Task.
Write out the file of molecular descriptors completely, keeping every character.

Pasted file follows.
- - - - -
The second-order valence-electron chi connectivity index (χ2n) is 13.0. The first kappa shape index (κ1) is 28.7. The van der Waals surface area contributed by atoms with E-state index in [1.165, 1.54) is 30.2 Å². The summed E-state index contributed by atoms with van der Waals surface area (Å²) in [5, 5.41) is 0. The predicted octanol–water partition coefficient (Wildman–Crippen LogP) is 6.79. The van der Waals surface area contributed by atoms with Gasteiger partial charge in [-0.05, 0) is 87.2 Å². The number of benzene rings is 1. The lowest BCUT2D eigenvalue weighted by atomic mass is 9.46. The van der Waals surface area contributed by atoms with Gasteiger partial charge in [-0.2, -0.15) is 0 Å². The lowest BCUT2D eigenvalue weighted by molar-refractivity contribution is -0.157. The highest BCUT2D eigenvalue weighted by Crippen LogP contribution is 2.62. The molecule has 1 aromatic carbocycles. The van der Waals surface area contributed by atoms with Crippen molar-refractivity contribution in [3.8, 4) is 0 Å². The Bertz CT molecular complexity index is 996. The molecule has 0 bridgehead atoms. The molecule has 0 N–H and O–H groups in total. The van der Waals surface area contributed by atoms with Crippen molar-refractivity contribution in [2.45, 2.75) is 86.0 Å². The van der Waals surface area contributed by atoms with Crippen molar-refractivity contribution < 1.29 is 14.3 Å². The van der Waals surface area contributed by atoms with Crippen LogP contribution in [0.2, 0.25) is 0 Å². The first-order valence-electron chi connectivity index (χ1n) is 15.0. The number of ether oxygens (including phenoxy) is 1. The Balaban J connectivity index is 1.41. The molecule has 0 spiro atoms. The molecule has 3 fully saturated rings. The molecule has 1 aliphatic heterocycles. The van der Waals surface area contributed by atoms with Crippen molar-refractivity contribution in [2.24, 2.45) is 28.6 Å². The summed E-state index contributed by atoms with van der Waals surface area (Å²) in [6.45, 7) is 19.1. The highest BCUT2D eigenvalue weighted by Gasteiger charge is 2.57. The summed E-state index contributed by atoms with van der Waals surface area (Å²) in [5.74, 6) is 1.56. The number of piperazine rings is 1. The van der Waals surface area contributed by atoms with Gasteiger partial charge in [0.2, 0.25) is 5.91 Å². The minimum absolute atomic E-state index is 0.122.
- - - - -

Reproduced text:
The second-order valence-electron chi connectivity index (χ2n) is 13.0. The first kappa shape index (κ1) is 28.7. The van der Waals surface area contributed by atoms with E-state index in [1.165, 1.54) is 30.2 Å². The summed E-state index contributed by atoms with van der Waals surface area (Å²) in [5, 5.41) is 0. The predicted octanol–water partition coefficient (Wildman–Crippen LogP) is 6.79. The van der Waals surface area contributed by atoms with Gasteiger partial charge in [-0.05, 0) is 87.2 Å². The number of benzene rings is 1. The lowest BCUT2D eigenvalue weighted by atomic mass is 9.46. The van der Waals surface area contributed by atoms with Gasteiger partial charge in [-0.2, -0.15) is 0 Å². The lowest BCUT2D eigenvalue weighted by molar-refractivity contribution is -0.157. The highest BCUT2D eigenvalue weighted by Crippen LogP contribution is 2.62. The molecule has 1 aromatic carbocycles. The van der Waals surface area contributed by atoms with Crippen molar-refractivity contribution in [3.8, 4) is 0 Å². The Bertz CT molecular complexity index is 996. The molecule has 0 bridgehead atoms. The molecule has 0 N–H and O–H groups in total. The van der Waals surface area contributed by atoms with Crippen molar-refractivity contribution in [2.45, 2.75) is 86.0 Å². The van der Waals surface area contributed by atoms with Crippen molar-refractivity contribution < 1.29 is 14.3 Å². The van der Waals surface area contributed by atoms with Crippen LogP contribution in [0.2, 0.25) is 0 Å². The first-order valence-electron chi connectivity index (χ1n) is 15.0. The number of ether oxygens (including phenoxy) is 1. The Balaban J connectivity index is 1.41. The molecule has 0 spiro atoms. The molecule has 3 fully saturated rings. The molecule has 1 aliphatic heterocycles. The van der Waals surface area contributed by atoms with Crippen molar-refractivity contribution in [2.24, 2.45) is 28.6 Å². The summed E-state index contributed by atoms with van der Waals surface area (Å²) in [6.45, 7) is 19.1. The highest BCUT2D eigenvalue weighted by Gasteiger charge is 2.57. The summed E-state index contributed by atoms with van der Waals surface area (Å²) in [5.74, 6) is 1.56. The number of piperazine rings is 1. The van der Waals surface area contributed by atoms with Gasteiger partial charge in [0.2, 0.25) is 5.91 Å². The minimum absolute atomic E-state index is 0.122.